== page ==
Cook Islands PM asks partners to get serious about debt and climate financing as economic ministers meet

Mark Brown receives a tabua as he is officially welcomed to the Pacific Islands Forum Secretariat. PIF Secretary General Henry Puna looks on. Photo: PIFS

Cook Islands Prime Minister Mark Brown says if the region’s donor partners are serious about helping Pacific economies grow and recover, they “have to be serious about looking at changing the rules around financing, and debt management.”

The Pacific Islands Forum (PIF) Chair was speaking to Islands Business as Forum Economic Ministers meet in Suva today.

He notes that many PIF members have come out of COVID with increased debt, with repayments set to spike in five-to-six years as grace periods end. and says partners should “allow us to minimise the debt repayment periods over a staggered period of time without putting pressure on governments and economies to meet their debt servicing costs, at the expense of other areas that need financing.”

He also wants these donors to get behind the Pacific Resilience Facility, the regional financing facility designed to help Pacific nations build resilience in response to climate change.

That fund has a goal of US$1.5 billion, and Brown says the US government’s US$2 million pledge towards it, “will help build up and strengthen this particular facility and add some credibility as a viable instrument for donor countries for funding it, to address climate issues,” Brown says.

But he says the Facility would benefit from more high-level support.

“What would be useful is to get the likes of the World Bank to provide assurance over this particular modality that we’ve got in place, to give assurance to donor partners that if the World Bank is supportive of a facility like this, then surely there should be no excuse for them to be able to use it as a means of getting resourcing to those countries that need [it].”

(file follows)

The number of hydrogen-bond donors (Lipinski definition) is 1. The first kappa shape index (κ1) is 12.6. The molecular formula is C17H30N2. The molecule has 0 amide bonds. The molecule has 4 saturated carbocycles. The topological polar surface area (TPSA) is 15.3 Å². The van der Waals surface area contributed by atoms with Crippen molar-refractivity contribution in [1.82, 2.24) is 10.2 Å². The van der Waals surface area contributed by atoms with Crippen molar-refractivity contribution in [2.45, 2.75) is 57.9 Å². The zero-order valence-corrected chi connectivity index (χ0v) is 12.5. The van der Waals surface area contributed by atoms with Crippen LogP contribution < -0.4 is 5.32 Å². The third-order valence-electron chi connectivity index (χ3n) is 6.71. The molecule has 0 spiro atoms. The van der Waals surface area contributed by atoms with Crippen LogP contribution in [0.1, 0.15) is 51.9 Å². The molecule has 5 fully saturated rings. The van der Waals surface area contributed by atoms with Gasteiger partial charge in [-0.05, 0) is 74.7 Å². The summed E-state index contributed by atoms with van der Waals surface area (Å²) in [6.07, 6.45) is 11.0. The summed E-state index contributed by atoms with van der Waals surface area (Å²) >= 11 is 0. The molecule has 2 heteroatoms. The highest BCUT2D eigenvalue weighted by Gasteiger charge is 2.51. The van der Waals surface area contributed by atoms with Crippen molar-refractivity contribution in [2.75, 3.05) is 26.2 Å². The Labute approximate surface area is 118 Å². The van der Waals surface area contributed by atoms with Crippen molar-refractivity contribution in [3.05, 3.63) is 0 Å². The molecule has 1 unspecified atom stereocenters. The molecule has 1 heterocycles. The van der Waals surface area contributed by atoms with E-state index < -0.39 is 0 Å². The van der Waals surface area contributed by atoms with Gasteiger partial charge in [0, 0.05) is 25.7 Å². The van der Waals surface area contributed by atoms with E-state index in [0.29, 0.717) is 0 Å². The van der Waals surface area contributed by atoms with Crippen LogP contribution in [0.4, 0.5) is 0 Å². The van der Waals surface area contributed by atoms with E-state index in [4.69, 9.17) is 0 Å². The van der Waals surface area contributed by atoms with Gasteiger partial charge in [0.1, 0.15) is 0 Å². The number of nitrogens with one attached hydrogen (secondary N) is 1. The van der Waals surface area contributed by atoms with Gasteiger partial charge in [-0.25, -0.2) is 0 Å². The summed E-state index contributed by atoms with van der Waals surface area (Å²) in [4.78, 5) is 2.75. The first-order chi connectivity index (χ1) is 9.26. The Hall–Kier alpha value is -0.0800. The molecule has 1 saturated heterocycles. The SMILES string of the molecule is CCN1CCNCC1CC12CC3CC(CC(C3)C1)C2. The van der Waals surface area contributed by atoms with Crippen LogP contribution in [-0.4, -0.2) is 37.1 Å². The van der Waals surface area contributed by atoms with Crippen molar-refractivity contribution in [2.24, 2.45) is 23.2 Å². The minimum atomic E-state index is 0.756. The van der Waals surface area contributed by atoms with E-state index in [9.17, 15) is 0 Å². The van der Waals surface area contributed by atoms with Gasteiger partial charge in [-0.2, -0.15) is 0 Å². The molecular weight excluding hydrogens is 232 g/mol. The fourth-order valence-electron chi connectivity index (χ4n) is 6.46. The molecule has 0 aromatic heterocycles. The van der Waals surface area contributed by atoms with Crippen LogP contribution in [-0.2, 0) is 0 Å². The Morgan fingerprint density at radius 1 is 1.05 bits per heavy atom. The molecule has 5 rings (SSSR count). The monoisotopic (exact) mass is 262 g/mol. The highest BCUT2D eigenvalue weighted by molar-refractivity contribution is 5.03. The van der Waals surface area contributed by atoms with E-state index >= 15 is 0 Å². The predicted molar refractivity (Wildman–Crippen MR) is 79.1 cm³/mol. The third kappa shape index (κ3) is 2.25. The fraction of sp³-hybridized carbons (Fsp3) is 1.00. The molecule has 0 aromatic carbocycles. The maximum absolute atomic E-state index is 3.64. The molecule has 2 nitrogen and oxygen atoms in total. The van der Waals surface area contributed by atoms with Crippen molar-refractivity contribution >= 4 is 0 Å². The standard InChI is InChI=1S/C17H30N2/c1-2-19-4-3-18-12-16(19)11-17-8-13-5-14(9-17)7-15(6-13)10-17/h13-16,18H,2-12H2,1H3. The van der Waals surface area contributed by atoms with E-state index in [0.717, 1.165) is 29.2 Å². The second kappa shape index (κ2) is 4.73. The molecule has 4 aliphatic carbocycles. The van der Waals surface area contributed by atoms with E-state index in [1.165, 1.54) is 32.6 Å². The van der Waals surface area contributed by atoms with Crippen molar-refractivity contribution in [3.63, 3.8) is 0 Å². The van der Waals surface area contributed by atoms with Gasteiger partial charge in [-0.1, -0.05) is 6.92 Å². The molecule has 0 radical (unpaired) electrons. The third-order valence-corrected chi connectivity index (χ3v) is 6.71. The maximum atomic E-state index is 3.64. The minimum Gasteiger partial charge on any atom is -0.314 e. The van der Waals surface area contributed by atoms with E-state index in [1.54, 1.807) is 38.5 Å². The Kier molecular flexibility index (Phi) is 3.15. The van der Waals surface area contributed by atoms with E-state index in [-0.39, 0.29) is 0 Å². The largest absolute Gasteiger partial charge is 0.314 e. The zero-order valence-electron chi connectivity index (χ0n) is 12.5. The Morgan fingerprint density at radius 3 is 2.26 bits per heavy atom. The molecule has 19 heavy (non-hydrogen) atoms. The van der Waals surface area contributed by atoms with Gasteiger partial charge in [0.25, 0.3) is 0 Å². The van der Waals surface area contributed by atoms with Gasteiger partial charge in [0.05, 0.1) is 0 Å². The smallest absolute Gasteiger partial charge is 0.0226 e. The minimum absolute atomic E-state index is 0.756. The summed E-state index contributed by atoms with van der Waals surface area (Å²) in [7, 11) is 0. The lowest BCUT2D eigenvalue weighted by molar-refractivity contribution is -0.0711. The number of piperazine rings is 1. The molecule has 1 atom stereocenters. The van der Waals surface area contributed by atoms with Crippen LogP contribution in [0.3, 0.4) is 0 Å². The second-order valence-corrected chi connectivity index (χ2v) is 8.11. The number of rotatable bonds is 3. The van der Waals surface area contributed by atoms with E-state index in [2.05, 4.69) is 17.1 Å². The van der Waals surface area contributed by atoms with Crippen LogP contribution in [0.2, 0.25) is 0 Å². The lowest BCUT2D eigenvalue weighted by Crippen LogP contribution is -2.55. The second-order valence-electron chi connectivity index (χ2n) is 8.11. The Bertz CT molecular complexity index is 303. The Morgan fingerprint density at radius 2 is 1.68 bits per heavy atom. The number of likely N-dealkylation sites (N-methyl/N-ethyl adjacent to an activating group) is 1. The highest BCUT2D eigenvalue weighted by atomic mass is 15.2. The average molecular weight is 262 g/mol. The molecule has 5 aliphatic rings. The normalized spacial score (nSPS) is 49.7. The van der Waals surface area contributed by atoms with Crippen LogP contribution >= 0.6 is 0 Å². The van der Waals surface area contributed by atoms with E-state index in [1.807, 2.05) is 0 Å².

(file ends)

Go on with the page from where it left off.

Speaking at a welcome ceremony earlier this week at the Forum Secretariat, the Chair referenced the Forum’s 2050 strategy, saying: “The Cook Islands would like to see Pacific Partnerships for Prosperity that will realise new finance flows into the region for climate change and weather ready investments; progress gender equality; reinvigorate the Rarotonga treaty for a nuclear free Pacific; strengthen cyber security; build scientific knowledge of our ocean; eliminate plastics from our environment; and address the challenges of labour mobility and climate mobility.”

Geopolitics and Pacific priorities

Brown says the positioning of the Pacific as “an area of competition between the likes of China or the US and the more traditional partners, but it would indicate to me then that some more traditional partners are not listening to what Pacific Island countries need, and what their development priorities are.”

He says while there are increasing concerns around security in the region, Pacific countries are concerned about economic and climate security, “and the sooner our development partners can understand and recognise that, and provide a means for us to be more economically secure, to be more climate resilient and climate secure, the less of a concern they will be around other security concerns that they are raising in terms of the increased presence of some of the donor countries in the Pacific countries.

“Some of these donors, the new and emerging donors  like China, like India, now Korea, Japan, many of these countries have been in the region for decades now. The fact that the likes of the US have not been present in the region in any substantive way, for a number of years, it shouldn’t be seen that Pacific countries are leaning to these countries or putting allegiances to these countries. Pacific countries are looking at who is willing to come in and provide assistance to meet our development agenda. To me, that’s pure and simple what it’s all about.”